The scans were studied in detail on monitor and finally films were taken for permanent record.


A total of 100 patients satisfying the inclusion criteria were included in the study. The age range of patients was from neonate to elderly with male predominance, male 64 (64%) and female 36 (36%). GTCS was the most common clinical diagnosis constituting (80%) cases.


Patients presenting with seizures can have wide range of MR imaging abnormalities depending upon the etiology. MRI can reliably identify and localize the intracranial abnormality, so that further management can be planned accordingly.

Patients presented with seizures of varying duration ranging from few days to few months. The MR examination revealed pathological findings in 65 out of 100 patients (65%) which includes, cerebral infarct with gliosis (16%); infective granuloma (17%); atrophy (1%); gliomas (9%); cortical malformations (2%); meningioma (3%); other miscellaneous causes (17%).



Seven patients showed evidence of Neurocysticercosis (NCC). All patients had parenchymal form of NCC with multiple ring enhancing lesions in cerebral hemispheres. Lesions show T1 hypointense and T2 hyperintense contents. Few lesions showed perilesional edema. Most of lesions seen in parietal lobe and some show cystic signals with eccentric speck within the lesion. MRS showed choline peak in all patients. Five patients had single ring enhancing lesion with perilesional edema and two patients had multiple intraparenchymal lesions of different stages. Velasco TR, Zanello PA, Dalmagro CL, et al. evaluated 512 patients of intractable epilepsy and concluded that isolated NCC was found in eight patients (1.56%). [3]

Tushar B. Patil, Madhuri M. Paithankar studied 40 patients with probable diagnosis of NCC and concluded that 72% patients showed one lesion, 27% with multiple lesions and common site was parietal lobe (4%). [4] Sancheti et al. in their study on NCC concluded that MRI is more sensitive in demonstration of non-calcified cerebral lesions. [5]


Ten patients were diagnosed as having tuberculoma on MRI scan. The lesions were well defined, rim enhancing, conglomerate with thick wall of different size. The lesions showed perilesional edema and on MRS revealed elevated lactate, lipid peak. Diagnosis of tuberculoma was based on MR appearances along with one or more following supportive evidences- H/o taking ATT in past. Any h/o contact and any e/o tuberculosis in X-ray chest.

Three patients followed after treatment and significant resolution of the lesions found and one case not reported for follow-up imaging. Naser UAMA, Abdul Ghaffur MRCP, et al. studied 925 intracranial space occupying lesions with seizures and found 1.4% intracranial tuberculoma and followed after treatment, 66.6% responded well to medical treatment and 33% failed to respond. Remarkable improvement of intracranial lesions within 6 weeks and complete resolution of the lesions within 12 weeks was found.6 Gulati et al. 1991 studied 170 children with chronic epilepsy, MRI revealed 64 tuberculomas, 27 cases of cysticercosis and 3 gliomas. [7]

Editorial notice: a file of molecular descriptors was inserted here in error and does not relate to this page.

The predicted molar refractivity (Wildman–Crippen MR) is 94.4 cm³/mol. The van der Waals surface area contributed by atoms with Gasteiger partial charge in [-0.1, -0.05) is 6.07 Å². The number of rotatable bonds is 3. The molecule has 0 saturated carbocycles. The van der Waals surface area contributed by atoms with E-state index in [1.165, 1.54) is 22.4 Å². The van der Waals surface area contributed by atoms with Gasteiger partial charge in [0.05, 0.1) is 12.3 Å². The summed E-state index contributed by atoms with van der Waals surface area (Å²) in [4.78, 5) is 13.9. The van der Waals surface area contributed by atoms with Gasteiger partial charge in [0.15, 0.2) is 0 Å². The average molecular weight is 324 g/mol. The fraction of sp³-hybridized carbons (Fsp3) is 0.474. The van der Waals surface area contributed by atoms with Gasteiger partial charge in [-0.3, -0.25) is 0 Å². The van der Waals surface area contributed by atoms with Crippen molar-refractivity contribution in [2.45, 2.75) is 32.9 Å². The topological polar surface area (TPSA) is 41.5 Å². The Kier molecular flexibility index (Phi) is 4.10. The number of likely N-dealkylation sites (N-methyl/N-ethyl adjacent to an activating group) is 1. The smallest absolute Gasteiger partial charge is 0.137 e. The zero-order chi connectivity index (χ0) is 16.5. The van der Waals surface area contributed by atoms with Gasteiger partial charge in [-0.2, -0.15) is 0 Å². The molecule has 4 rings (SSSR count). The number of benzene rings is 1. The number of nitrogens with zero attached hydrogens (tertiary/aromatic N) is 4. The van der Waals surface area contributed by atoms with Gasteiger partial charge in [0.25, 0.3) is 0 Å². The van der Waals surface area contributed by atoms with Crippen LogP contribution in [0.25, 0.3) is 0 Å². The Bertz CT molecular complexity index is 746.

Cerebral Infarcts with Gliosis

Sixteen patients (16%) revealed cerebral infarction on MRI study. Six patients had venous haemorrhagic infarct in B/L temporal lobes. One patient showed features of sub-acute hematoma in parietal lobe showing hyperintensity on T1, T2 and FLAIR sequences.

The lesion shows hypointense thin rim on T2WI, FLAIR images. Four patients showed Chronic ischemic changes with gliosis in left fronto-parietal lobe and two patients showed cystic encephalomalacia changes in left parieto-occipital lobe. Four patients showed tiny chronic ischemic lesions in deep white matter with bilateral periventricular hyperintense lesions on T2 and FLAIR with no restriction on diffusion sequences. Two patients showed old infarct with gliosis in parietal lobe region. Intracerebral haemorrhage associated with highest incidence of post stroke seizures and transient ischemic attack is associated with lowest incidence (3%). [8]

Cerebral Atrophy:

One patient showed features of Cerebral atrophy.

MRI revealed atrophic changes mainly involving bilateral frontal and temporal lobes with cerebellar atrophy. Also seen were multiple old tiny ischemic areas in B/L frontoparietal region. Ghayyur Khan, et al. studied 100 patients with MRI associated symptoms of seizures, dementia and diabetes and found that cerebral atrophy in 47% male and 43% female concluded that cerebral atrophy is a complication of long standing diabetes well recognized by MRI. [9]

Developmental Malformations